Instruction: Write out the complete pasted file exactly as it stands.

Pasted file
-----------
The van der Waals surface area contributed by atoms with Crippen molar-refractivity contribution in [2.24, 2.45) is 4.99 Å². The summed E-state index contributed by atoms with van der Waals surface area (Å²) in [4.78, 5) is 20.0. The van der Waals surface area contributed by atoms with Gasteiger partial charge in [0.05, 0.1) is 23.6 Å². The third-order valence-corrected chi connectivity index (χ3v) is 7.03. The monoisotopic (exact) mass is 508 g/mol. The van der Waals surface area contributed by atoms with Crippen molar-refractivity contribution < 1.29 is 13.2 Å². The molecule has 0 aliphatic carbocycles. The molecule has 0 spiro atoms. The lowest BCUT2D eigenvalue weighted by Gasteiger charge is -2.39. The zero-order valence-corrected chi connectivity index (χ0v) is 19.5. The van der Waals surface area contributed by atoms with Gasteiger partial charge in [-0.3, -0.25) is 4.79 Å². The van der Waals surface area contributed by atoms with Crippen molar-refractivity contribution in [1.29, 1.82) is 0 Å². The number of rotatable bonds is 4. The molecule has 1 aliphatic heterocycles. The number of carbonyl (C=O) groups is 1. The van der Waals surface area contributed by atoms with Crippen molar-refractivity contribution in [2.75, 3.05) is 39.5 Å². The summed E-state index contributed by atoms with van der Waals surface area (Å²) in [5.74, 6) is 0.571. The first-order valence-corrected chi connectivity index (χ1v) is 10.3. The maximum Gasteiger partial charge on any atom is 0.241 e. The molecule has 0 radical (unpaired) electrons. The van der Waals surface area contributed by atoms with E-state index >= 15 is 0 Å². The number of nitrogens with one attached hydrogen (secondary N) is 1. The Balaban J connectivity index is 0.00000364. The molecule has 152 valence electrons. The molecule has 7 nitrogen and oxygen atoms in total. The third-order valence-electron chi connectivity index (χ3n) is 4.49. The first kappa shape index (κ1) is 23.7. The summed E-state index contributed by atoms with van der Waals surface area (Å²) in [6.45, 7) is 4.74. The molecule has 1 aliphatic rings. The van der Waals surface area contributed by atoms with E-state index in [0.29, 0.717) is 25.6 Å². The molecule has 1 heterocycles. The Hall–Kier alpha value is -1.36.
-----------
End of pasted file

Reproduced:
The van der Waals surface area contributed by atoms with Crippen molar-refractivity contribution in [2.24, 2.45) is 4.99 Å². The summed E-state index contributed by atoms with van der Waals surface area (Å²) in [4.78, 5) is 20.0. The van der Waals surface area contributed by atoms with Gasteiger partial charge in [0.05, 0.1) is 23.6 Å². The third-order valence-corrected chi connectivity index (χ3v) is 7.03. The monoisotopic (exact) mass is 508 g/mol. The van der Waals surface area contributed by atoms with Crippen molar-refractivity contribution < 1.29 is 13.2 Å². The molecule has 0 aliphatic carbocycles. The molecule has 0 spiro atoms. The lowest BCUT2D eigenvalue weighted by Gasteiger charge is -2.39. The zero-order valence-corrected chi connectivity index (χ0v) is 19.5. The van der Waals surface area contributed by atoms with Gasteiger partial charge in [-0.3, -0.25) is 4.79 Å². The van der Waals surface area contributed by atoms with Crippen molar-refractivity contribution in [1.29, 1.82) is 0 Å². The number of rotatable bonds is 4. The molecule has 1 aliphatic heterocycles. The number of carbonyl (C=O) groups is 1. The van der Waals surface area contributed by atoms with Crippen molar-refractivity contribution in [2.75, 3.05) is 39.5 Å². The summed E-state index contributed by atoms with van der Waals surface area (Å²) in [5.74, 6) is 0.571. The first-order valence-corrected chi connectivity index (χ1v) is 10.3. The maximum Gasteiger partial charge on any atom is 0.241 e. The molecule has 0 radical (unpaired) electrons. The van der Waals surface area contributed by atoms with E-state index >= 15 is 0 Å². The number of nitrogens with one attached hydrogen (secondary N) is 1. The Balaban J connectivity index is 0.00000364. The molecule has 152 valence electrons. The molecule has 7 nitrogen and oxygen atoms in total. The third-order valence-electron chi connectivity index (χ3n) is 4.49. The first kappa shape index (κ1) is 23.7. The summed E-state index contributed by atoms with van der Waals surface area (Å²) in [6.45, 7) is 4.74. The molecule has 1 aliphatic rings. The van der Waals surface area contributed by atoms with E-state index in [0.29, 0.717) is 25.6 Å². The molecule has 1 heterocycles. The Hall–Kier alpha value is -1.36.